The Children of the Blue Nun

Chapter IXB: King Philip IV cultivates Sister María's friendship

By Larry Torres
Posted 2/13/20

Fr. Alonso de Benavides had been working on a project for a full year. Finally he finished writing a 111-page-long document titled "Memorial of 1630."

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The Children of the Blue Nun

Chapter IXB: King Philip IV cultivates Sister María's friendship

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Fr. Alonso de Benavides had been working on a project for a full year. Finally he finished writing a 111-page-long document titled "Memorial of 1630."

Based on Sister Maria's observations, he had noted down his impressions of the thousands of Jumano Indians and their way of life in great detail. Including the other tribes, Fr. Alonso noted that among the 90 pueblos that she had visited, she had counted more than 6,000 Christianized natives. These pueblos dispersed across 25 missionary districts, attributed their miraculous conversion to the inspiration of a "lady dressed in blue."

Fr. Alonso noted down that this lady was similar in face to the one known as "Mother Luisa," but this second one had been much older than her. When they had shown him the portrait of Mother Luisa, The One-Eyed Captain had only said: "A lady in a similar dress walks among us, preaching to us about her God." The Jumano Indians had not reported the younger Sister Maria to anyone because they had assumed that the Spaniards already knew who she was.

Fr. Alonso also noted that Conceptionist Nuns donned the grayish-brown habit of St. Francis of Assisi but that they would drape a blue cape over it along with a black headpiece especially wherever they moved about in public. The priest had determined that he would send a report to King Phillip IV of Spain. He was obeying the command of Archbishop Manso of Mexico to tell him "of the notable and unusual things that are happening on our watch."

When the Franciscan Minister met with Fr. Alonso, he told him that the Blue Nun was undoubtedly the famous Abbess of Spain. In the fall of the following year, Fr. Alonso visited Sister María and he affirmed that she had known the One-Eyed Captain very well and she gave him a description of the man in great detail. Her reports inspired many missionaries who were called, by the grace of God, to serve in the territories of Spain in the New World.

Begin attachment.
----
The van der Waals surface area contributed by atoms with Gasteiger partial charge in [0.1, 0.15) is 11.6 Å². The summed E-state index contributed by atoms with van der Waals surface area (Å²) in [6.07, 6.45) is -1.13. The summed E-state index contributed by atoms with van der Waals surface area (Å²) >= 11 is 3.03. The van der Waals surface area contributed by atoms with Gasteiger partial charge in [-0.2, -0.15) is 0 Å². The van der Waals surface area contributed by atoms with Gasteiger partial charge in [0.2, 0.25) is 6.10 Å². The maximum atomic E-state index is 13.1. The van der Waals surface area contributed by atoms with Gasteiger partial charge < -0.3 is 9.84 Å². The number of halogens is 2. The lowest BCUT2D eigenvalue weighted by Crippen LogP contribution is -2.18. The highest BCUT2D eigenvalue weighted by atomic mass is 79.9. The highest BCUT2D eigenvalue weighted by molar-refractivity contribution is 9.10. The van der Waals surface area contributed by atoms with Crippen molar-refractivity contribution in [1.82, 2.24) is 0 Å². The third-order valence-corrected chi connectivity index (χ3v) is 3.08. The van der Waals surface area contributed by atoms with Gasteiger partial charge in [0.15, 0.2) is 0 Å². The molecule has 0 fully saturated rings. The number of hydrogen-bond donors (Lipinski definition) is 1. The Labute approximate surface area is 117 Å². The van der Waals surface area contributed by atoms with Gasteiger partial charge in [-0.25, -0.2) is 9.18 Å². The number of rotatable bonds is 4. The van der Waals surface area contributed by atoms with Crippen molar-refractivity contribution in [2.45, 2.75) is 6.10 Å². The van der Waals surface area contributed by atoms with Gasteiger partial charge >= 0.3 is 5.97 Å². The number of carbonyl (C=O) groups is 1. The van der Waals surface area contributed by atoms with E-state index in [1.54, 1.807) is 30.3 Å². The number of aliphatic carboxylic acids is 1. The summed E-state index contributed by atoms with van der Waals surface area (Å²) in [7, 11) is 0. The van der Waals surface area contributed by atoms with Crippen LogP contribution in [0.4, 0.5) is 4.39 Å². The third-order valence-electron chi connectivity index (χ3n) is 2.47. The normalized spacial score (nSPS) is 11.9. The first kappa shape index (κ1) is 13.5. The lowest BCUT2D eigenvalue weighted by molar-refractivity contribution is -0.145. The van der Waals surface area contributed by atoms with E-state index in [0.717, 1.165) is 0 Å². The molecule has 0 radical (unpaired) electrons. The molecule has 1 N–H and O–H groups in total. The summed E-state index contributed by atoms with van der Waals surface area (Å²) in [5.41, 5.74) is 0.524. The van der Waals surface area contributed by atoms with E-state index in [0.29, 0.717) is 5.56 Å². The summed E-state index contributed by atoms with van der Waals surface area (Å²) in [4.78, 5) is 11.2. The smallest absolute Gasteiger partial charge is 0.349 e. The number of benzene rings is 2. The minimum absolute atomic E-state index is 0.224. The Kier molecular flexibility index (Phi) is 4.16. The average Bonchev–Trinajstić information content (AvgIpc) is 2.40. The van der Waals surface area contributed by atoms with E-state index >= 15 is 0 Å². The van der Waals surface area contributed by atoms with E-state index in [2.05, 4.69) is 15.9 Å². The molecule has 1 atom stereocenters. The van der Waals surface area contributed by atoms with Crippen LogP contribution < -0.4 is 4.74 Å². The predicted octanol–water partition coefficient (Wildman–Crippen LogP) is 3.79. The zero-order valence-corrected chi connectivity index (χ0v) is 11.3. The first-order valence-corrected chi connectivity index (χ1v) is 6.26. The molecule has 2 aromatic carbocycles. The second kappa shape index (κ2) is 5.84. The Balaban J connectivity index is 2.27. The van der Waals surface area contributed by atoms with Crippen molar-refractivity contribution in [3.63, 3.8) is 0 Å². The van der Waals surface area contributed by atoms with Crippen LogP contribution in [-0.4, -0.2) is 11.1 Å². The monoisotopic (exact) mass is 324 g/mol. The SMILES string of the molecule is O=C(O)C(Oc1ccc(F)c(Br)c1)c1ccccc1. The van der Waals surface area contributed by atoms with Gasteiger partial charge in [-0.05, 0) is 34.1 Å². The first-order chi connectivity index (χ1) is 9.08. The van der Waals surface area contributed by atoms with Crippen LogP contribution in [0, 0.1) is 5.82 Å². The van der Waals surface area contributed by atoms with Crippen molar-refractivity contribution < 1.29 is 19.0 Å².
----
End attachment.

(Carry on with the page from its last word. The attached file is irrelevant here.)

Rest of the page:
King Philip IV became interested in Fr. Alonso de Benavides' reports and he thought about adopting Sister María as his personal counselor in matters of both the internal and external governance of Spain. The Holy Office of the Inquisition was opposed to her writings and bilocations as false exaggerations. King Philip Domingo Victor de la Cruz however, held her opinion in high degree, perhaps because he himself had been born on a Good Friday, on the eighth day of April, 1605. For him, his day was indicative of a great favor by divine providence.

Sister María's mystical flights without ever leaving her cell had brought upon her the notice of King Phillip. When he began to inquire more into the visits by this nun to the New World, he made arrangements to meet her face-to-face one day when he was en route to defend a border.

The King arrived with his retinue at the Convent of the Immaculate Conception at the time when Sister María was still in prayer. He knew that Sister María had a particular devotion to the Virgin Mary in her manifestation as "the Virgin of the Miracles."

King Philip himself had a painting of this 14th-century statue that was supposed to have miraculous powers: The Virgin in the painting, sometimes called "Holy Mary of Rábida," was said to have the ability to raise and lower its eyes in response to petitions from her devotees. The original statue had always been venerated at La Rábida Monastery in the city of Palos de la Frontera in Huelva, Spain. It had been lowered into the sea and hidden there during Spain's Arabic Wars with the Saracens. Later it was caught in a net by some fishermen who returned it to its home at the monastery.

The Spanish version of this story is on Page C3. Read other chapters of this historical fiction story in English and Spanish by Taos linguist and historian Larry Torres online at taosnews.com.

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